Social Environment Notebook
- Economic Status
- Occupational Status
- Educational Status
- Physical Work
- Workplace Social Environment
- Income Inequality
- Residential Segregation
- Physical Environment
- Social Capital
- Measuring Sources of
Stress in the Environment
- Measuring Aspects of the Environment Related to Physical Activity
- Measuring Aspects of the Environment Related to Availability and Accessibility
of Healthy Foods
- Childhood Chaos and Socioeconomic Status
Socioeconomic Status and Health: The Potential Role of Suboptimal
This summary was prepared by Gary W. Evans, Elyse Kantrowitz, and Michelle Schamberg of Cornell University. It was most recently revised in July, 2008.
- Socioeconomic Status and Environmental Quality
- Environmental Quality and Health
Satisfactory explanation for the ubiquitous socioeconomic status-health gradient remains elusive suggesting, in part, that an adequate model of this relation is probably complex and multifaceted. In this chapter we provide an overview of data indicating that income is inversely correlated with exposure to suboptimal environmental conditions. By environmental conditions we mean the physical properties of the ambient and immediate surroundings of children, youth, and families including pollutants, toxins, noise, crowding as well as exposure to settings such as neighborhoods, housing, schools and work environments. We will also briefly cite evidence that each of these environmental factors, in turn, is linked to health. Health is defined in its broadest terms to encompass physical and psychological well being. We also note where there are relevant psychosocial processes known to be directly linked to health. For example some physical environmental conditions affect helplessness and individual beliefs about self-efficacy. These psychological processes are well identified precursors to psychological ill health.
It is important to state clearly at the outset that the implicit conceptual model under discussion is as follows:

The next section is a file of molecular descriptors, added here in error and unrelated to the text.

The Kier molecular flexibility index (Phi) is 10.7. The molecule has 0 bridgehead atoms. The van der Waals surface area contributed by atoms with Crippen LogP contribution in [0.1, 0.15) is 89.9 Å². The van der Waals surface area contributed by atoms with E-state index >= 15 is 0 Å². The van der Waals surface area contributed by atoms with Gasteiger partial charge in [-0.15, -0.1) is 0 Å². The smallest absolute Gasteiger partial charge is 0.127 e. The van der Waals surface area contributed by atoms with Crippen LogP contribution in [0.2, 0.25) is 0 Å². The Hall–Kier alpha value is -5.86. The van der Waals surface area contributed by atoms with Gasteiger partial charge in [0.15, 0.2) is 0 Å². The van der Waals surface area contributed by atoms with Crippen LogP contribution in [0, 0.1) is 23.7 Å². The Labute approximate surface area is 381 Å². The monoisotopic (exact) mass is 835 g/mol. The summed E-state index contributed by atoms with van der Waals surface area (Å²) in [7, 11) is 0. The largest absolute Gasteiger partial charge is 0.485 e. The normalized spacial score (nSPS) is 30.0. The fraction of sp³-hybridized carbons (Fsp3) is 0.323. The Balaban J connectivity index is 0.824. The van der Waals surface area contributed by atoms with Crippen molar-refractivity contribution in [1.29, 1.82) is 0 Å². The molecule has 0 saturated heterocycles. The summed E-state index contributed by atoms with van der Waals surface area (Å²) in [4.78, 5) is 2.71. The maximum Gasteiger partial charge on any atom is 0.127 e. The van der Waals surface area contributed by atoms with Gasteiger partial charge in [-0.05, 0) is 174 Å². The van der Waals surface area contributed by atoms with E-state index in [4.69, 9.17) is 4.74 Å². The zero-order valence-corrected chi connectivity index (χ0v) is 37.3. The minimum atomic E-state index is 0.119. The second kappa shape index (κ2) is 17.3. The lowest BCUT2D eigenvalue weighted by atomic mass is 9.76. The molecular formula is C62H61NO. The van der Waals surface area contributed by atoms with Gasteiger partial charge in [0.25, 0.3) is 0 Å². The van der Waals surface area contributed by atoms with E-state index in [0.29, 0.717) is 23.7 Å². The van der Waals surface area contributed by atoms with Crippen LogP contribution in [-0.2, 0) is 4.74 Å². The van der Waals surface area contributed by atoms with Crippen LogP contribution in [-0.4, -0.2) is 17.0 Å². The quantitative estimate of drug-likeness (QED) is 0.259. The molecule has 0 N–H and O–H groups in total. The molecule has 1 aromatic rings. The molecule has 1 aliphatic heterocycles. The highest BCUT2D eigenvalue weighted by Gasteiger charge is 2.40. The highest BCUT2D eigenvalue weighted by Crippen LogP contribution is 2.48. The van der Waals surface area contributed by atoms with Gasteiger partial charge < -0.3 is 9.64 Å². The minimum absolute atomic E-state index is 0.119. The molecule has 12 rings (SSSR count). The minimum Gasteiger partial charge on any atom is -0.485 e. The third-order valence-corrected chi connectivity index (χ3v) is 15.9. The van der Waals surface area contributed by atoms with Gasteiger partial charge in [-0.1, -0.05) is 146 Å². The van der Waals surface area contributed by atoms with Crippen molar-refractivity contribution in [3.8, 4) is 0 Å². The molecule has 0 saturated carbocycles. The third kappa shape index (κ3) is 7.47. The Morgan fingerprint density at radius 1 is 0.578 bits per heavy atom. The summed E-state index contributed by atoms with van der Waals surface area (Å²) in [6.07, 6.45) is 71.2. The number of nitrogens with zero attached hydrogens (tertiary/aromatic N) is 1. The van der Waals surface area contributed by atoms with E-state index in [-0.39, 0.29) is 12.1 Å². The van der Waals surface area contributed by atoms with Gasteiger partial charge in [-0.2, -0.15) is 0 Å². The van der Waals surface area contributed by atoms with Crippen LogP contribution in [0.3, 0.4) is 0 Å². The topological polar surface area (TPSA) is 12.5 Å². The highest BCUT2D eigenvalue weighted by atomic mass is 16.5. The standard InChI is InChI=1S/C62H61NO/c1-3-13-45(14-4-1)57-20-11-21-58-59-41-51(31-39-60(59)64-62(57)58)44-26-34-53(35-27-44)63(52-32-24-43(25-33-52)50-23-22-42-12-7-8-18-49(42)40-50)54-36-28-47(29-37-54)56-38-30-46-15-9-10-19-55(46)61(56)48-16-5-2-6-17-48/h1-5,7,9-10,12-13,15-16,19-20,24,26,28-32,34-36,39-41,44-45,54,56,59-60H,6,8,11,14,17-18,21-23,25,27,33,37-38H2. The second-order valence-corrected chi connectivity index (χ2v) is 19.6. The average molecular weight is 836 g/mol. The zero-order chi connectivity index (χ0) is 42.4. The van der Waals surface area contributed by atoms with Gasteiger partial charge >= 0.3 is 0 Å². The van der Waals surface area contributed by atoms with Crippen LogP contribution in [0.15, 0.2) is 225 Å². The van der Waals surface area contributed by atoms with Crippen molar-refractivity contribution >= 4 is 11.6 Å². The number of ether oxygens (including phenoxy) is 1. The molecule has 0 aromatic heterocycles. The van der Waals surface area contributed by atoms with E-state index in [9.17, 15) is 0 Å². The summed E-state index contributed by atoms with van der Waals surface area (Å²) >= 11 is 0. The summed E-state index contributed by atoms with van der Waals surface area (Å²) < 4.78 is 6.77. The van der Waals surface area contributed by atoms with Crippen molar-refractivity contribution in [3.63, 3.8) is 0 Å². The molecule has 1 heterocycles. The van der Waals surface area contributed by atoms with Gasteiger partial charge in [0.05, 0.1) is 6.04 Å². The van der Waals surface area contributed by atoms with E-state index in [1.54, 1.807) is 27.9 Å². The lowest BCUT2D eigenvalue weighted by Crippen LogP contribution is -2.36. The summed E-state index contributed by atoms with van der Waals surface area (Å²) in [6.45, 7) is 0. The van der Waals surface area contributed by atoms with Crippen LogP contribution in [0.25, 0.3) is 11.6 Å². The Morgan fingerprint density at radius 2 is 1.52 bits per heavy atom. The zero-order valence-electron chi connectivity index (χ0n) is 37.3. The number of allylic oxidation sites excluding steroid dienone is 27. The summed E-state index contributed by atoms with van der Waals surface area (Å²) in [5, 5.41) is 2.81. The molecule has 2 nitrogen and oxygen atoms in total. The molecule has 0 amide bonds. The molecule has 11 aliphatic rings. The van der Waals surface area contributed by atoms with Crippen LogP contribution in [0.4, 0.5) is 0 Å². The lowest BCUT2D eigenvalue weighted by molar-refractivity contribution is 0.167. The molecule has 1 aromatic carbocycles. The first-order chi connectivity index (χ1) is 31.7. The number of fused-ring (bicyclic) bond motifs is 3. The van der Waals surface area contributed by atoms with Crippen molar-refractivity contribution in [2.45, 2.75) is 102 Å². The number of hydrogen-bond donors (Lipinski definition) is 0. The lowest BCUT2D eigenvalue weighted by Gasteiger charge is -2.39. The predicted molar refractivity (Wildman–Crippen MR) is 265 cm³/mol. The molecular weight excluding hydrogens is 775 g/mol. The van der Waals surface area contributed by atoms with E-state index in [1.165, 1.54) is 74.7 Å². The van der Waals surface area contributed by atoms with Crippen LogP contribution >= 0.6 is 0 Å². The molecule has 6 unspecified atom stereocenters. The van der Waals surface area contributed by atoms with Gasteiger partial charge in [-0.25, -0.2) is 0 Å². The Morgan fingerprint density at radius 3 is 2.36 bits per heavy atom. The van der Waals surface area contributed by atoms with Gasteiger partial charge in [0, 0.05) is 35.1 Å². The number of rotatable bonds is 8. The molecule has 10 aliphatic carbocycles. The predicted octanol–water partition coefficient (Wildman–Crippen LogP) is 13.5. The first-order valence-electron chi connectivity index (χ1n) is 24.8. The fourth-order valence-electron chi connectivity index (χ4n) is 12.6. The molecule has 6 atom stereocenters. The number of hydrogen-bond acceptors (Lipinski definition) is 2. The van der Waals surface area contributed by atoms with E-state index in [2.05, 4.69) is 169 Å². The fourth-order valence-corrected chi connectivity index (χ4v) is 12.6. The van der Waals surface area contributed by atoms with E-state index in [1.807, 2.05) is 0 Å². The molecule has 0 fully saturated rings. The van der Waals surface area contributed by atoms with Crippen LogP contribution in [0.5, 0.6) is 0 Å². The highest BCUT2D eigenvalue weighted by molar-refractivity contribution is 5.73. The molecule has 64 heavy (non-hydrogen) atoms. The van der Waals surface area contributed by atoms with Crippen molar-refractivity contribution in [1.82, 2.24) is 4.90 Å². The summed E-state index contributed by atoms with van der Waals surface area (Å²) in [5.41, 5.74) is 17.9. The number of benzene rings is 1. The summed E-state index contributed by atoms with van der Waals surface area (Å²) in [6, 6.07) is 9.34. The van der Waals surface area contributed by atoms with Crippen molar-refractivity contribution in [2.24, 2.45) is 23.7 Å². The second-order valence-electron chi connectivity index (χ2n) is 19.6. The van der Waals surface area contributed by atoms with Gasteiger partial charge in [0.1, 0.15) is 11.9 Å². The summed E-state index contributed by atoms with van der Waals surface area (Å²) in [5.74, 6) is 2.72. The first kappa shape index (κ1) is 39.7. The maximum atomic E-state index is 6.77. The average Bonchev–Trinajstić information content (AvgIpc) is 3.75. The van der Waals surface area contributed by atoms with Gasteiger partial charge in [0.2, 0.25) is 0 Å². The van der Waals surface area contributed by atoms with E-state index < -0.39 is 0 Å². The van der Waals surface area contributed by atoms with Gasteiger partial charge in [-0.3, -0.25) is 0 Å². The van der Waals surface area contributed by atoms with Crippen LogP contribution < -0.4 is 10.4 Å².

Figure 1. Basic underlying conceptual model.
As can be seen above, what we will discuss is evidence for two necessary prerequisites for this model to be valid—namely that SES is associated with environmental quality and, in turn, that environmental quality affects health. This is not equivalent, however, to the conclusion that SES effects on health are caused by differential exposure to environmental quality. There is little if any data directly testing this proposition. What is necessary to verify the model shown in Figure 1 is that the SES ==> health link is mediated by environmental quality.
In addition to this fundamental shortcoming in the extant data base, results on SES and environmental exposure tend to be restricted to income and, in several cases, are not continuous instead comparing individuals below and above the poverty line. Furthermore for certain salient environments, especially work and school settings, scant data are available on income-related differential exposures to hazardous, polluted, or inadequate building conditions. The reader should also bear in mind that for several of the income-related environmental exposure results, the data are confounded with race. Given that there is also evidence that nonwhite individuals, at least in the United States, are more likely to be exposed to health threatening environmental conditions than are white individuals, it can be difficult to disentangle associations between income and environmental quality from environmental racism.